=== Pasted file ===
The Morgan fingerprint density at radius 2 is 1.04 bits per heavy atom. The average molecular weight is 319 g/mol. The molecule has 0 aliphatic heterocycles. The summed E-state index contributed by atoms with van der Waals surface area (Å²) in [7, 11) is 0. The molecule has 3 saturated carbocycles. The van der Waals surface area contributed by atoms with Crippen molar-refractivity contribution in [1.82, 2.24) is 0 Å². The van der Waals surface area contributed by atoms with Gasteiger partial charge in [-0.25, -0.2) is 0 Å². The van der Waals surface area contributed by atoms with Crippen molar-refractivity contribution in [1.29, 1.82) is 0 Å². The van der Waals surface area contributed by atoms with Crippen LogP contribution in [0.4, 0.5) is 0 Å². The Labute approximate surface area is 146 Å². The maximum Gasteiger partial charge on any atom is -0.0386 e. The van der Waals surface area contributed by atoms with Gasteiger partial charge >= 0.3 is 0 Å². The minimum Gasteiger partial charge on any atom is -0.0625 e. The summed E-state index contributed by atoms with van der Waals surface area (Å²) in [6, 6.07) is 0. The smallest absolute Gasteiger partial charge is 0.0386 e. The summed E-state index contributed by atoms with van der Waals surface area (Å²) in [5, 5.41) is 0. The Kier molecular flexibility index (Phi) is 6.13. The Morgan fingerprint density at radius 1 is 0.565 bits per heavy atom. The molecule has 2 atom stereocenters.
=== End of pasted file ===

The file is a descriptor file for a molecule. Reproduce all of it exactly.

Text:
The Morgan fingerprint density at radius 2 is 1.04 bits per heavy atom. The average molecular weight is 319 g/mol. The molecule has 0 aliphatic heterocycles. The summed E-state index contributed by atoms with van der Waals surface area (Å²) in [7, 11) is 0. The molecule has 3 saturated carbocycles. The van der Waals surface area contributed by atoms with Crippen molar-refractivity contribution in [1.82, 2.24) is 0 Å². The van der Waals surface area contributed by atoms with Gasteiger partial charge in [-0.25, -0.2) is 0 Å². The van der Waals surface area contributed by atoms with Crippen molar-refractivity contribution in [1.29, 1.82) is 0 Å². The van der Waals surface area contributed by atoms with Crippen LogP contribution in [0.4, 0.5) is 0 Å². The Labute approximate surface area is 146 Å². The maximum Gasteiger partial charge on any atom is -0.0386 e. The van der Waals surface area contributed by atoms with Gasteiger partial charge >= 0.3 is 0 Å². The minimum Gasteiger partial charge on any atom is -0.0625 e. The summed E-state index contributed by atoms with van der Waals surface area (Å²) in [6, 6.07) is 0. The smallest absolute Gasteiger partial charge is 0.0386 e. The summed E-state index contributed by atoms with van der Waals surface area (Å²) in [5, 5.41) is 0. The Kier molecular flexibility index (Phi) is 6.13. The Morgan fingerprint density at radius 1 is 0.565 bits per heavy atom. The molecule has 2 atom stereocenters.